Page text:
EUGENE, Ore. (CN) — In a lawsuit against former Oregon Governor John Kitzhaber, his communications director claims he fired her after she sought legal advice about being told to work on his re-election campaign rather than state business.
In a federal lawsuit, Nkenge Harmon Johnson also claims that a state Justice Department investigator spied on her husband’s Twitter account for Black Lives Matter-related content in a “threat assessment,” to retaliate for her complaints.
Kitzhaber resigned in February 2015 amid controversy that he and his fiancée Cylvia Hayes used the power of his office to help clients of Hayes’ private consulting firm.
Kitzhaber and Hayes have denied the allegations, which are the subject of a federal investigation.
Harmon Johnson sued both of them on July 15, along with Kitzhaber’s former chief of staff Mike Bonetto and Justice Department investigator James Williams.
Harmon Johnson, who now heads Portland’s Urban League, says she saw “myriad improprieties involving the governor’s re-election campaign team and his official staff” while working for Kitzhaber as his spokesperson.
Harmon Johnson says she saw Kitzhaber and his staff “directing or permitting of political activities by public employees while on the job, in violation of ORS 260.432, as well as mismanagement and abuse of authority.”
Oregon Revised Statute 260.432 covers “Restrictions on Political Campaigning for Public Employees.”
Harmon Johnson says Kitzhaber and Bonetto ordered her to manage events and communications for Hayes that related to Kitzhaber’s re-election campaign, as well as Hayes’ personal interests.
“Defendant Hayes took umbrage at something plaintiff said at an executive staff meeting, on or about July 15, 2014, and began to instigate plaintiff’s termination by making disparaging comments about plaintiff to defendants Bonetto and Kitzhaber, and others,” the complaint states.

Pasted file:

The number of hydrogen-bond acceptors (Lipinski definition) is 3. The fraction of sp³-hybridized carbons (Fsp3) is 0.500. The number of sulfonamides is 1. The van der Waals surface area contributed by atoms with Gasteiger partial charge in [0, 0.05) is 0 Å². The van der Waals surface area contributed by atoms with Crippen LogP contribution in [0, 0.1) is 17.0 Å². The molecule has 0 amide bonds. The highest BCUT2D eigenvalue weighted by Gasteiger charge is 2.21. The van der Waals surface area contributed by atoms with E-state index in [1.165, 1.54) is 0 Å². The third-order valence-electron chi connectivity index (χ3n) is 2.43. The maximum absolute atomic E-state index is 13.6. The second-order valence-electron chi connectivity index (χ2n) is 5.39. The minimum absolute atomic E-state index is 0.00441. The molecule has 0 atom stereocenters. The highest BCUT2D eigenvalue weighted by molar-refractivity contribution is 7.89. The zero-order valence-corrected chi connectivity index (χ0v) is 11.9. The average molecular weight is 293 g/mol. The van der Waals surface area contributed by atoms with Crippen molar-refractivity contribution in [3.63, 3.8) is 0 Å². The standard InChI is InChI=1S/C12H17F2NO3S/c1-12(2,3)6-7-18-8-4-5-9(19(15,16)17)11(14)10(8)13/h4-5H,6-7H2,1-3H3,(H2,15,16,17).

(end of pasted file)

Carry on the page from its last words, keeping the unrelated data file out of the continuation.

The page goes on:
Harmon Johnson says her concerns about the legal issues were shrugged off, and she sought advice from Kitzhaber’s deputy legal counsel Steve Powers. She says Bonetto asked her to resign after she consulted with Powers, and he fired her when she refused.
Bonetto said Harmon Johnson was fired for “performance issues.”
In 2014, Harmon Johnson wrote an opinion piece for The Oregonian newspaper criticizing the governor.
“I know that Oregonians deserve transparency: The lines between public, private and campaign business are clear,” she wrote.
“Emails related to state business must be sent on official state accounts. Campaign polling should not determine office activities.”
Nearly a year later, Department of Justice investigator Williams used a program called Digital Stakeout to search the hashtag “#blacklivesmatter” in the Salem area.
He found the Twitter account of Harmon Johnson’s husband Erious Johnson, who is civil rights director for the Oregon Department of Justice.
“Upon recognition that Erious Johnson was Harmon Johnson’s husband, defendant Williams contacted his superiors, indicating that he had concerns about some of Johnson’s Twitter postings on his political and social views,” the complaint states.
It continues: “Defendant Williams then drafted a memo about Johnson entitled ‘Possible threats towards law enforcement by ODOJ employee’ and circulated it to high-level DOJ personnel. Based on information and belief, a substantial factor in the targeting of Erious Johnson for a ‘threat assessment’ was the knowledge that his wife was seeking to take legal action against the governor’s office.”
Oregon Attorney General Ellen Rosenblum apologized to Erious Johnson for the spying in November 2015, but Harmon Johnson and civil rights groups demanded a criminal investigation.
Harmon Johnson seeks lost wages and punitive damages for constitutional violations and intentional interference with economic relations. She is represented by Beth Creighton with Creighton & Rose, in Portland.
On July 13, a Ninth Circuit panel quashed a subpoena seeking Kitzhaber’s emails, finding it overly broad.
The subpoena was “not even minimally tailored to the government’s investigatory goals” and as such was “unreasonable and invalid,” Judge Marsh Berzon wrote for the panel.
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